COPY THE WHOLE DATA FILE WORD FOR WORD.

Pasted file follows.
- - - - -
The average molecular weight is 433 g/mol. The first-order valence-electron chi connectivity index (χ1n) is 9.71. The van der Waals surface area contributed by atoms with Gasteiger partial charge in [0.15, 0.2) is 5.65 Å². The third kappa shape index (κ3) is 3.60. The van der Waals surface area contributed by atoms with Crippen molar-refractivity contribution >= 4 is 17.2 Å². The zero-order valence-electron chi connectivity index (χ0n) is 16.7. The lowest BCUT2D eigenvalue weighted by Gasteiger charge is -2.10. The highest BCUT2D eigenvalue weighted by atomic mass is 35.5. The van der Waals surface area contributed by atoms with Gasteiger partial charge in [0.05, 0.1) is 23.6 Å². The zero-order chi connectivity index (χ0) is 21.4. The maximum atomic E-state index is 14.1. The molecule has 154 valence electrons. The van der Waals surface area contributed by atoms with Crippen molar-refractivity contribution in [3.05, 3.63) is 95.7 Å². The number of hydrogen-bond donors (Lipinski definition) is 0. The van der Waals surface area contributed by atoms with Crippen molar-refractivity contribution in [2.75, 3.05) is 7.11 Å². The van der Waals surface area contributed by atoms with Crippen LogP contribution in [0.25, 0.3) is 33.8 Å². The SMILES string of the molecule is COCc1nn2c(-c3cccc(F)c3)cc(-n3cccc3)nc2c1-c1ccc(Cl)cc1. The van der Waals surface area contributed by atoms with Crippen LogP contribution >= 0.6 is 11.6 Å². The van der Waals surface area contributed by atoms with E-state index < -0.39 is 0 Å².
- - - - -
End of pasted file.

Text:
The average molecular weight is 433 g/mol. The first-order valence-electron chi connectivity index (χ1n) is 9.71. The van der Waals surface area contributed by atoms with Gasteiger partial charge in [0.15, 0.2) is 5.65 Å². The third kappa shape index (κ3) is 3.60. The van der Waals surface area contributed by atoms with Crippen molar-refractivity contribution >= 4 is 17.2 Å². The zero-order valence-electron chi connectivity index (χ0n) is 16.7. The lowest BCUT2D eigenvalue weighted by Gasteiger charge is -2.10. The highest BCUT2D eigenvalue weighted by atomic mass is 35.5. The van der Waals surface area contributed by atoms with Gasteiger partial charge in [0.05, 0.1) is 23.6 Å². The zero-order chi connectivity index (χ0) is 21.4. The maximum atomic E-state index is 14.1. The molecule has 154 valence electrons. The van der Waals surface area contributed by atoms with Crippen molar-refractivity contribution in [3.05, 3.63) is 95.7 Å². The number of hydrogen-bond donors (Lipinski definition) is 0. The van der Waals surface area contributed by atoms with Crippen molar-refractivity contribution in [2.75, 3.05) is 7.11 Å². The van der Waals surface area contributed by atoms with Crippen LogP contribution in [0.25, 0.3) is 33.8 Å². The SMILES string of the molecule is COCc1nn2c(-c3cccc(F)c3)cc(-n3cccc3)nc2c1-c1ccc(Cl)cc1. The van der Waals surface area contributed by atoms with Crippen LogP contribution >= 0.6 is 11.6 Å². The van der Waals surface area contributed by atoms with E-state index < -0.39 is 0 Å².